Chefs share their views on authenticity in the restaurant industry
When an element of your concept looks all too familiar in another, is it a rip-off or just a riff? In a crowded market, the line between interpretation and flat-out filching is up for debate. Chefs and restaurateurs sound off about originality and whether anyone can truly steal another restaurant’s style.
Executive chef and partner of Moto Deli in Encinitas, California
Backstory: Executive chef at Stone World Bistro & Gardens in Escondido, California; adviser for California Department of Education’s farm-to-school task force.
“(True originality) is definitely a rarity. I may pull from the old, with a little of something new. What’s going to make the difference is the appropriation of what you do to it and the execution. Look at the craft beer industry: You come up with one beer name and Google it, and there are already 15 beers for one name. You can keep it local, but the minute you try to distribute their way, you’re going to get in trouble because they’re going to cease-and-desist you. Besides a logo or a couple recipes, there’s no trademarking in our industry. You didn’t invent pizza. You didn’t invent the burger. It’s already been done; it’s your interpretation of something. You can’t trademark a style or a fashion. Everyone borrows off each other, and that’s kind of the way our industry works.”
Backstory: Winner of the James Beard Award for Best Chef for the Northeast, 2011.
“Restaurants are food. What’s really unique about food and how do you define style in food [when] we’ve been cooking for thousands of years? Is steak frites really unique? Would you say that’s copying a classic bistro dish? Or are we all a product of what we’ve seen before, what we’ve eaten before, all of our travels? I certainly have seen a bunch of my dishes—I don’t want to use the word ‘copied’—certainly borrowed. Once I put out a cookbook or publish the recipe in an article, everyone’s seen it. What is really unique about food is everyone might bring their own flair, their own personality and their own style—that’s really hard to copy. To me, every restaurant has its own sense of place. There’s something about a place that is intangible, but it makes you want to come back.”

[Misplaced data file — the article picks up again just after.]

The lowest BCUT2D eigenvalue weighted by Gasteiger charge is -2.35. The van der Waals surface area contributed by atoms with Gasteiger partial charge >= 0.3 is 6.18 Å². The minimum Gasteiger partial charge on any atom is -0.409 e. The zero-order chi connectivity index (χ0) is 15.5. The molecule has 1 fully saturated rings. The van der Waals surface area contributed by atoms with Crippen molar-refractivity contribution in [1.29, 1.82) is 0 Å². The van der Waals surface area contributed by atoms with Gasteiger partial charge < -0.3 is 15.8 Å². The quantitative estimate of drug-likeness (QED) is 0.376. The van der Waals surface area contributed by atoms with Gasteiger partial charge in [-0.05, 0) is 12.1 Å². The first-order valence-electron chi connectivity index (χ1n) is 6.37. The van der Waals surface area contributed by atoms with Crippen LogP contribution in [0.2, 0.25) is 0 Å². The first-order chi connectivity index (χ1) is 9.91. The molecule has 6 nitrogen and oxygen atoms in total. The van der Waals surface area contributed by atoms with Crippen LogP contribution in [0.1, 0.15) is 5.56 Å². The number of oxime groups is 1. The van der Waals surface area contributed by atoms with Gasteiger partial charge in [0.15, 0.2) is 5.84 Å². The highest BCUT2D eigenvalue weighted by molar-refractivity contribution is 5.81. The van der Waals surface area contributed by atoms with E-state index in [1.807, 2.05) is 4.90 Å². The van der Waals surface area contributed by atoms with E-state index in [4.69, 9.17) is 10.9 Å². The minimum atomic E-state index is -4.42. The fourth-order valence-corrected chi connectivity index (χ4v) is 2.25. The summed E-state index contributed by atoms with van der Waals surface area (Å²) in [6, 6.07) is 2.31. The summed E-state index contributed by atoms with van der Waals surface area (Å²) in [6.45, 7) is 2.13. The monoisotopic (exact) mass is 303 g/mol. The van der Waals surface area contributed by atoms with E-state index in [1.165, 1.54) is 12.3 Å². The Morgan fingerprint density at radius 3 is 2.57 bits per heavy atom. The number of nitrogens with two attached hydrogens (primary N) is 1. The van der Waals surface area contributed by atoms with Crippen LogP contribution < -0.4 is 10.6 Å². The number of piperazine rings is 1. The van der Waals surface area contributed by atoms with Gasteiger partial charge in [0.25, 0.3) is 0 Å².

Corporate executive chef and director of operations at Ralph Brennan Restaurant Group in New Orleans
Backstory: Former executive chef at Bacco, named one of New Orleans City Business’ “Women of the Year” in 2011.
“I think that imitation is the sincerest form of flattery, so I take a higher-road approach to this whole thing. We’ve all been inspired by different restaurants, chefs and recipes as far back as our grandmother or mother. So I think it’s really difficult to get upset about it. Food is always evolving…piqued by a certain dish or style or restaurant and [chefs] wanting to put their own take on it, their own twist—it’s always going to happen. In my opinion, it needs to happen. I think just about everything’s probably been done somewhere.”
Owner of Biscuit Man in Chicago
“I don’t think you can own a style of a restaurant. I do think you can make it your own. There’s only so much that’s actually original. I can’t say the technique we use to make our biscuits is original. I can’t say that the way we make nan is original. It’s not original to make a nan sandwich. But we have this small flat top, and we make our nan on that, and that’s original because that’s what we have. I think it’s too far when you literally take someone’s logo and name. If someone opens a Biscuit Man in Springfield, Illinois, they should call me, so we can talk about it first. If you didn’t ask and then you went and did it, then nobody’s happy about it.”
Executive chef at Harold’s Cabin in Charleston, South Carolina
Backstory: Heading up the reprise of 1930s-era Harold’s Cabin (investors include Bill Murray), has put in time at Avec and Trencherman in Chicago.
“We all have the right to riff-—it's part of the journey through your art or craft. We draw from the influential and education experiences of our past to move creatively into our future. The hope is that as we evolve our riffs and reinterpretations become original ideas. Then there is also the idea of using riffs to pay tribute to those who've inspired us so profoundly. "